I've been listening since early 2006 and it seems to me to be the same as always. I don't listen to BOL just for the news. I listen for the commentary as well. If I really wanted just the news, I'd listen to one of the many news podcasts out there.

That's just me though.

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i dig it
by Natronx / February 15, 2010 8:32 AM PST

Unfortunately I dig what he's saying, at least part of it. Buzz could be better if it once again focused the voice and emails on callers that leave accurate "well actually" voice mails.

I love hearing the corrections, but the problem is that we're hearing fewer "well actually" voice mails, and more cute personality driven voice mails (which are not the show's strong point).

Leave the cute voice mails to John Tesh, and give us informative researched "well actually" voice mails. I say well researched because many of the "well actually" voice mails played recently have been incorrect and the well actually callers are not taken to task.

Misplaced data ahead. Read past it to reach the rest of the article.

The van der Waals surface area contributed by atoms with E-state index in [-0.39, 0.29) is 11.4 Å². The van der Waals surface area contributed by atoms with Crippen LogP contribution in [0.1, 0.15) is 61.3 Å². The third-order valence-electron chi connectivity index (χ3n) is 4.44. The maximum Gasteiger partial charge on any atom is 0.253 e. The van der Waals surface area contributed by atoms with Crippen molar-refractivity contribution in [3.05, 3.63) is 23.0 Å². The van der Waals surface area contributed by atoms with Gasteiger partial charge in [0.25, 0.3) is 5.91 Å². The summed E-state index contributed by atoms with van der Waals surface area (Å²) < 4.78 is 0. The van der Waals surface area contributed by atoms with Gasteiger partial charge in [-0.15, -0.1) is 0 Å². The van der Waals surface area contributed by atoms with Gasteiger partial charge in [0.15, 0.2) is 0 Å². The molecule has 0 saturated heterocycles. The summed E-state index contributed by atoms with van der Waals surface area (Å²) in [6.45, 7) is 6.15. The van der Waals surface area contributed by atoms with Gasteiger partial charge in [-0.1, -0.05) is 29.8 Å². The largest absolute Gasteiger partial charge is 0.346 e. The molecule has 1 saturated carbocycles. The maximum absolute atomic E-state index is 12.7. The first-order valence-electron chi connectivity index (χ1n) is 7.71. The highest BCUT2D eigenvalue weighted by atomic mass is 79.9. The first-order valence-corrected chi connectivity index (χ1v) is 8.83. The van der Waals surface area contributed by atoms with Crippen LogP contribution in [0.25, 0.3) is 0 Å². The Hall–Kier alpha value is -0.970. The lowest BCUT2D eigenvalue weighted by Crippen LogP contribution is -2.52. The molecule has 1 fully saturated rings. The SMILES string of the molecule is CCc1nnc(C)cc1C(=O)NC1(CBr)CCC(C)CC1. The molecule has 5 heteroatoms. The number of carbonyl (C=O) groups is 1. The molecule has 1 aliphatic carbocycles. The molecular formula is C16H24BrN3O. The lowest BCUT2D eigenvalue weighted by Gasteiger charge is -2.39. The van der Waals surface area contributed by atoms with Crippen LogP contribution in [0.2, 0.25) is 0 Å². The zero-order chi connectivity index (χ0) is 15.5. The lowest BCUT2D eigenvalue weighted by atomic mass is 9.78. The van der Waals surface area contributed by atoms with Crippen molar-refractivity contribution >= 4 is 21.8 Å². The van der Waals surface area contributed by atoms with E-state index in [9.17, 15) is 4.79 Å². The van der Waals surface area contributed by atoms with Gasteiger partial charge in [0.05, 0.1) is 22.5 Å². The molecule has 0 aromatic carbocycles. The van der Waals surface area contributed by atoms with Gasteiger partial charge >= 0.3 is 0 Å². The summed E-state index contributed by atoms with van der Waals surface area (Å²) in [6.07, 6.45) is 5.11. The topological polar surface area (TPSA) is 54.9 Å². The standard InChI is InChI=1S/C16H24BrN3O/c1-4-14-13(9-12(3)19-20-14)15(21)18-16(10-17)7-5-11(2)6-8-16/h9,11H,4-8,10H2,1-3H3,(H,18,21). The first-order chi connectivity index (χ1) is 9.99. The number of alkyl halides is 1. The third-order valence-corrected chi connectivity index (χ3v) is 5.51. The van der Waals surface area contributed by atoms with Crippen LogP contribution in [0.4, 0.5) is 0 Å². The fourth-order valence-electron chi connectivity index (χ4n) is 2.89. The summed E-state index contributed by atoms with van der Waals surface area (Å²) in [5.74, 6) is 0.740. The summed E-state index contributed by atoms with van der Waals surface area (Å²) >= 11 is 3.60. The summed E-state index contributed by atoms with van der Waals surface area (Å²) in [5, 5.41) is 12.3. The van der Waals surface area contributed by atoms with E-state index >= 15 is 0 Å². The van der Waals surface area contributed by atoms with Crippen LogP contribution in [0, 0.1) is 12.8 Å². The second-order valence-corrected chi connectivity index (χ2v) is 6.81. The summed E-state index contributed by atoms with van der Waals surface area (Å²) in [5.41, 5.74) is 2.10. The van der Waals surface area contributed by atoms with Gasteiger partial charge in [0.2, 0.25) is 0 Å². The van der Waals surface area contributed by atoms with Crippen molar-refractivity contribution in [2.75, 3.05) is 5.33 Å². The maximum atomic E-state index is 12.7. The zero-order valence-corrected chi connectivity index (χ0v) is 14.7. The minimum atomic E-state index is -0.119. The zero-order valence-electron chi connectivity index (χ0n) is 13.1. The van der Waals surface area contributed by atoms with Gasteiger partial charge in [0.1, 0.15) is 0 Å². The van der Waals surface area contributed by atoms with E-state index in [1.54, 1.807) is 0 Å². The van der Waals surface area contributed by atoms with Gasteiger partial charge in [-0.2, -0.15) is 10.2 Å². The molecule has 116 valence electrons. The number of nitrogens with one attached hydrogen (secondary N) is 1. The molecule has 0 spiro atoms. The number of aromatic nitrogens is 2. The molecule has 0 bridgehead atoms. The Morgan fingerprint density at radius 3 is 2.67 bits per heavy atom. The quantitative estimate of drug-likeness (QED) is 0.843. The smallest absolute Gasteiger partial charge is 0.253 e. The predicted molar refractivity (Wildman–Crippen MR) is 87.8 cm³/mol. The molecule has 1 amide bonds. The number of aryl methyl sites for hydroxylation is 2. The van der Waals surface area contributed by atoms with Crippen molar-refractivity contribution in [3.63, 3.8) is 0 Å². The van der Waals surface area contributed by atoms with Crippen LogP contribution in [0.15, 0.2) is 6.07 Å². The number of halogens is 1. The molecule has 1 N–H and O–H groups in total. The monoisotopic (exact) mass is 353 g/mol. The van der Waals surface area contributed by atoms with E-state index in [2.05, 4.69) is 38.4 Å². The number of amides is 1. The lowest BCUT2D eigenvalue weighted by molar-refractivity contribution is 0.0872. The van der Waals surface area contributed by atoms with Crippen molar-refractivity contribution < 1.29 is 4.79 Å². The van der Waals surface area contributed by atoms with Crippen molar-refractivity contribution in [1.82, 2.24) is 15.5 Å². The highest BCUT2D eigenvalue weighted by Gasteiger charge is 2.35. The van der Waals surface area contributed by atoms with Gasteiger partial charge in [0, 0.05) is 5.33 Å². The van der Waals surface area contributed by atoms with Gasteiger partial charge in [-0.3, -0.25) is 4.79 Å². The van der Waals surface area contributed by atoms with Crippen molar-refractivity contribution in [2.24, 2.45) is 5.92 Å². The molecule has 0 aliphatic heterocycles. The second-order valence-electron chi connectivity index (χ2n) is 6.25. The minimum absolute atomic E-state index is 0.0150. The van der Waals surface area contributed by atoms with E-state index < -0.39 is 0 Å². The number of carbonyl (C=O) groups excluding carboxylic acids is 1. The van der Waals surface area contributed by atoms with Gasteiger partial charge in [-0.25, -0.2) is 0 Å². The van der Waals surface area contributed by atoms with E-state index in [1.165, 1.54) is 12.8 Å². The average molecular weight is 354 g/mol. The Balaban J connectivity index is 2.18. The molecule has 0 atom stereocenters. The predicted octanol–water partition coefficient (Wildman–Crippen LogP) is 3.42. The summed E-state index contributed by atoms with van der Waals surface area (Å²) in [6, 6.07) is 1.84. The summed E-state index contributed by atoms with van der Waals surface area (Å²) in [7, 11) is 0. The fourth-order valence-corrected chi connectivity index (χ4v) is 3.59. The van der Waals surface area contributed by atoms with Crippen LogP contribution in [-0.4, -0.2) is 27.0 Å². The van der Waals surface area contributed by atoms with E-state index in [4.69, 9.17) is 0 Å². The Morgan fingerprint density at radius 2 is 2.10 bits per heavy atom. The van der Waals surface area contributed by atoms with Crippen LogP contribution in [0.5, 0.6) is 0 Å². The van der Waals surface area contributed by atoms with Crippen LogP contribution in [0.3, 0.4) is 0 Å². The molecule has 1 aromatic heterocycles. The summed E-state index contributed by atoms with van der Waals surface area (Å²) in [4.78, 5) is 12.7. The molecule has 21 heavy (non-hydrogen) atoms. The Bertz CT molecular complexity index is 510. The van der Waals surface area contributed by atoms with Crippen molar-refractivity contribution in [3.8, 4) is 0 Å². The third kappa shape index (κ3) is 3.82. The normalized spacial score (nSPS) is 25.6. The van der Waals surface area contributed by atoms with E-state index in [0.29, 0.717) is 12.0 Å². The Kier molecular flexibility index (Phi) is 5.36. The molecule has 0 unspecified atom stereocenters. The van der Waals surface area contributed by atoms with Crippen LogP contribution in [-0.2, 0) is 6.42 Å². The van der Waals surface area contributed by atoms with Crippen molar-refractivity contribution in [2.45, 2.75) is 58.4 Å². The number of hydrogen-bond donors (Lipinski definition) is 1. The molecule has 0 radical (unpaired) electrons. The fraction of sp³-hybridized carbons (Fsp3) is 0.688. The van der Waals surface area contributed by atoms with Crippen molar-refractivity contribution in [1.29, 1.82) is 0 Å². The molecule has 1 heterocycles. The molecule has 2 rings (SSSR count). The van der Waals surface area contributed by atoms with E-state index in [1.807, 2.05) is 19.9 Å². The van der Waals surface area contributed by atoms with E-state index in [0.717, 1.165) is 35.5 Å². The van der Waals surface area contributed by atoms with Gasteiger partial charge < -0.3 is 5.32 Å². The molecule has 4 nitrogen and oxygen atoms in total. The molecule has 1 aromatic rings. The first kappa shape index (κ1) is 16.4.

I listen to learn and to be entertained, in that order. Tim maybe feels the same way.

(Still) love the show. Happy

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Thank you
by dab2464 / February 16, 2010 6:13 PM PST

Thanks, I thought I was the only one.
The latest shows have boiled down to "it' not an iPhone or iPad" and 30min rants about overprices mobile providers.
With Molly back full-time it was just the last straw for me. (the high pitch "REALLY!!" from her is like nails on a chalkboard for me).
Will try "The Real Deal" next.

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listening since 2005, but...
by giorgitd / February 18, 2010 9:44 AM PST
In reply to: Thank you